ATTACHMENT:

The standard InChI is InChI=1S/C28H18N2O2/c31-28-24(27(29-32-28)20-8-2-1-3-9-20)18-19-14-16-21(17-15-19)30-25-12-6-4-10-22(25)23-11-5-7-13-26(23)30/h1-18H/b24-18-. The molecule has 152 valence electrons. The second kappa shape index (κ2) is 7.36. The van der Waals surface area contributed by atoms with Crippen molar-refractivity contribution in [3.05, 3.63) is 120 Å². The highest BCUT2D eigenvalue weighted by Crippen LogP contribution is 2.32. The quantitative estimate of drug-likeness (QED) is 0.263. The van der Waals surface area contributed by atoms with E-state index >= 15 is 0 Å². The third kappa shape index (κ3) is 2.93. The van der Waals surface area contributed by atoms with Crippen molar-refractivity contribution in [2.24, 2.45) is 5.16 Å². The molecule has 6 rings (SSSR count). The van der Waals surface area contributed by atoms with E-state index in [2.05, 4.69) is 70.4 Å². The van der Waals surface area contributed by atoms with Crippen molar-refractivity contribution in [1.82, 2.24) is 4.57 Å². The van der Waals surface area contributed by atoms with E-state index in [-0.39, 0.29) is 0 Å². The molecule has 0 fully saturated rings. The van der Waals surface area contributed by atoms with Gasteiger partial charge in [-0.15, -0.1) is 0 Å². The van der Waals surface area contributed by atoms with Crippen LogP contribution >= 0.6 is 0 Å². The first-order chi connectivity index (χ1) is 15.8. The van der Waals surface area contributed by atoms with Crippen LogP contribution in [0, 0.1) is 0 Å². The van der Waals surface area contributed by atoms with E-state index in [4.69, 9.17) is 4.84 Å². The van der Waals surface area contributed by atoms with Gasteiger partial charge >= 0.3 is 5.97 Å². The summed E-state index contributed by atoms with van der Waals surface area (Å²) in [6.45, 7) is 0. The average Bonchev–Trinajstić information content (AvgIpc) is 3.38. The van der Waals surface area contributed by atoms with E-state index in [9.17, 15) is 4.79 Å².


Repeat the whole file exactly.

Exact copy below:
The standard InChI is InChI=1S/C28H18N2O2/c31-28-24(27(29-32-28)20-8-2-1-3-9-20)18-19-14-16-21(17-15-19)30-25-12-6-4-10-22(25)23-11-5-7-13-26(23)30/h1-18H/b24-18-. The molecule has 152 valence electrons. The second kappa shape index (κ2) is 7.36. The van der Waals surface area contributed by atoms with Crippen molar-refractivity contribution in [3.05, 3.63) is 120 Å². The highest BCUT2D eigenvalue weighted by Crippen LogP contribution is 2.32. The quantitative estimate of drug-likeness (QED) is 0.263. The van der Waals surface area contributed by atoms with E-state index >= 15 is 0 Å². The third kappa shape index (κ3) is 2.93. The van der Waals surface area contributed by atoms with Crippen molar-refractivity contribution in [2.24, 2.45) is 5.16 Å². The molecule has 6 rings (SSSR count). The van der Waals surface area contributed by atoms with E-state index in [2.05, 4.69) is 70.4 Å². The van der Waals surface area contributed by atoms with Crippen molar-refractivity contribution in [1.82, 2.24) is 4.57 Å². The van der Waals surface area contributed by atoms with E-state index in [-0.39, 0.29) is 0 Å². The molecule has 0 fully saturated rings. The van der Waals surface area contributed by atoms with Gasteiger partial charge in [-0.15, -0.1) is 0 Å². The van der Waals surface area contributed by atoms with Crippen LogP contribution >= 0.6 is 0 Å². The first-order chi connectivity index (χ1) is 15.8. The van der Waals surface area contributed by atoms with Crippen LogP contribution in [0, 0.1) is 0 Å². The van der Waals surface area contributed by atoms with E-state index in [4.69, 9.17) is 4.84 Å². The van der Waals surface area contributed by atoms with Gasteiger partial charge >= 0.3 is 5.97 Å². The summed E-state index contributed by atoms with van der Waals surface area (Å²) in [6.45, 7) is 0. The average Bonchev–Trinajstić information content (AvgIpc) is 3.38. The van der Waals surface area contributed by atoms with E-state index in [9.17, 15) is 4.79 Å².